It Can’t Always Be “Self” Help.

I’m a huge fan of self-help and I believe that a huge part of the healing process happens within us. That’s why I am so passionate about self-care because self-help is often a big part of it. A lot of my journey has been self-help-focused. When I began my journey I had a huge stigma around therapy and treatment. Growing up, my mom really didn’t want to admit that I had a mental illness. She once told me that if I ever got help then there would be a record of it forever and it would effect every part of my life.

For someone with anxiety, that made the fear of therapy or any record of my mental illness absolutely terrifying.

It wasn’t until my 30s that I tried therapy. I wish I had done it sooner. Self-help is awesome. There’s no pressure, you can go at your own pace, and the only person you’re really accountable to is yourself. But there are also so many things that you don’t get. There’s often a lack of support system, there are so many tools you don’t get access to, you’re at the mercy of what you can find online or in books, and you don’t have anyone holding you accountable.

Professional support, therapy, and outside help is invaluable.

Part of self-care is knowing when you can’t go it alone and you need to seek help from others. Asking for help from other people, whether it’s friends and family or professionals isn’t always easy. But it’s often necessary if you really want to be able to care for your mental health and overall wellbeing. The first step is to find the right support.

I wanted to talk a little bit about that!

Research Treatment Options

There are so many treatment options out there. So many!

For therapy, there are many different formats. There’s group therapy, one-on-one therapy, and therapy that you can get through virtual visits or through texts.

Then there are different types of therapy. EMDR, CBT, ACT, DBT, trauma-informed, and talk therapy just to name a few. If you’ve tried therapy in the past but it didn’t work for you, if you’re still struggling, it’s really worth it to see if a different type of therapy or if a different therapist will work for you.

For substance use or eating disorder treatment, there is inpatient treatment and outpatient treatment and so many avenues in between. There are online support groups and meetings and peer support specialists.

I think a lot of the time we see treatment in very black and white terms but there are truly so many wonderful avenues of seeking treatment and getting help when you need it.

Look at Support Groups

The support of people who know what you’re going through is a huge part of the journey. I remember when I felt entirely alone with how I felt. I didn’t think anyone had anxiety *like mine*. I didn’t think that anyone acted out *like me*. That’s part of the reason that I started Blessing Manifesting because I realized I wasn’t alone and I wanted to share that feeling with other people.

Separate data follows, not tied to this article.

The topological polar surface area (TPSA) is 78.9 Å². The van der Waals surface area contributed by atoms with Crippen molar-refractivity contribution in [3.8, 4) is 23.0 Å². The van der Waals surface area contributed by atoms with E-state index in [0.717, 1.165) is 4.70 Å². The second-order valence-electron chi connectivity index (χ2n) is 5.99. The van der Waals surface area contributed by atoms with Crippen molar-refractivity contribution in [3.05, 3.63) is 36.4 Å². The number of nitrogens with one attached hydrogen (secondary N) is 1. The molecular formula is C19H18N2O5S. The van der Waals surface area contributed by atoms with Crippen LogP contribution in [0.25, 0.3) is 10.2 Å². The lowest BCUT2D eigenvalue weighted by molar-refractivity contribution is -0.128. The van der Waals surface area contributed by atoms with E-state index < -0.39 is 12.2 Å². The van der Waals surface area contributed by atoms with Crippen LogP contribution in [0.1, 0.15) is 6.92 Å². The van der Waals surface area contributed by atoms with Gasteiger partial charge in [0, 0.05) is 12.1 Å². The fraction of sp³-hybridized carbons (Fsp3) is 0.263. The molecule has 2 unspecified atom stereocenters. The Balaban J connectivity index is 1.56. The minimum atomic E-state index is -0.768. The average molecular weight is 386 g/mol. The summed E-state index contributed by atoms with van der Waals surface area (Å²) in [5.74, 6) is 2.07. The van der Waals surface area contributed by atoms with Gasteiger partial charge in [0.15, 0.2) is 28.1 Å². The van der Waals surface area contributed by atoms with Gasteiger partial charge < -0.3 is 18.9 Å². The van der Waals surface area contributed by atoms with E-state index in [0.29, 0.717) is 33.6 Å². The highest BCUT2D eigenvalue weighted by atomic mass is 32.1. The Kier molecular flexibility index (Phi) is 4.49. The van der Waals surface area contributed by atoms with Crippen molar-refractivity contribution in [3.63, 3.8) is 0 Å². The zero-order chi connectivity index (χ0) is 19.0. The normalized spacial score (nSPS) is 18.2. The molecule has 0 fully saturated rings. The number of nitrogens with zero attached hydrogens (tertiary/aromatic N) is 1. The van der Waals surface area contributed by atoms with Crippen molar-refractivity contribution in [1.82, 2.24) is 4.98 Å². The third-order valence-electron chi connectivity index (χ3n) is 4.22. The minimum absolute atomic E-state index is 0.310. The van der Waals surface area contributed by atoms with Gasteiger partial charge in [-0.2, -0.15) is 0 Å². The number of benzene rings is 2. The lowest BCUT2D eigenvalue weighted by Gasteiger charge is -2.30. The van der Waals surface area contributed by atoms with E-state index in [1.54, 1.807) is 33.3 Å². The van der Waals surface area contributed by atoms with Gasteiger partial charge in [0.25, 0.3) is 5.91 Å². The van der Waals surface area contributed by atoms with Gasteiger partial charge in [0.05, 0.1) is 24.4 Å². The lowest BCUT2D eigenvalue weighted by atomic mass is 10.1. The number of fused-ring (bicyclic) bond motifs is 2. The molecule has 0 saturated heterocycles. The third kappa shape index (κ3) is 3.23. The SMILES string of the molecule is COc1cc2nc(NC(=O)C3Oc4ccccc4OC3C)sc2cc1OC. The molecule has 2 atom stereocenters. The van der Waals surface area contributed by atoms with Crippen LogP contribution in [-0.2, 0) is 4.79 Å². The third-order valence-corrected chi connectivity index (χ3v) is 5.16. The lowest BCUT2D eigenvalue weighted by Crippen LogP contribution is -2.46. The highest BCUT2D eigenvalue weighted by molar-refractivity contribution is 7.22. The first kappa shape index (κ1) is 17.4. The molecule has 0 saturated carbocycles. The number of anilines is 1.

If nothing else, find a group of people that you can vent to, that you can get different viewpoints from, and that above else, make you feel like you aren’t alone. You don’t even have to share. I’ve gotten just as much value from just holding space for other people and listening.

Explore Support in Different Settings

Like I said above, explore your options. You might attend appointments as an outpatient, visiting a therapist or other professional at the office or clinic. You could go to a group therapy or support group session, which could be in a variety of environments. Some treatment options could be residential or inpatient programs if you need more support and structure. Another option to consider is online support. Online therapy makes it possible to access the support that you need in your home, no matter where you are.

Advocate for yourself. If finances are an issue advocate for yourself. Reach out to nonprofits in your area. Leave no stone unturned. I know that it can feel exhausting and defeating and absolutely frustrating because the system is broken but until that changes we have to go through it to get though it, you know? And you are worth the effort.

Ask for Support from Those Around You

I struggled with this. I didn’t want to let anyone know I was struggling. When I was younger, I was in a really dark place. I ended up calling a suicide hotline. The next day, I just broke down on social media. The level of support I got from my friends just knocked me off my feet. In those struggles, I wasn’t able to see how many people cared and how many people were available to listen. I was so convinced that I was alone and that no one cared.

It’s scary to put yourself out there, especially because the stigma around mental illness still exists. There is such a big chance that you’ll find support you didn’t even know you had.

I hope this encourages you to reach out for help if you need it. We’ve all been there. You’re not alone. There’s support out there.

Eating Disorders Awareness and Prevention 1-800-931-2237
Eating Disorders Center 1-888-236-1188
National Association of Anorexia Nervosa and Associated Disorders 1-847-831-3438
Alcohol Treatment Referral Hotline (24 hours) 1-800-252-6465
Drug Abuse National Helpline 1-800-662-4357
S.A.F.E. (Self Abuse Finally Ends) 1-800-DONT-CUT
Suicide Hotline 1-800-SUICIDE (784-2433)
Suicide Hotline 1-800-273-TALK (8255)
Suicide Prevention Hotline 1-800-827-7571

 

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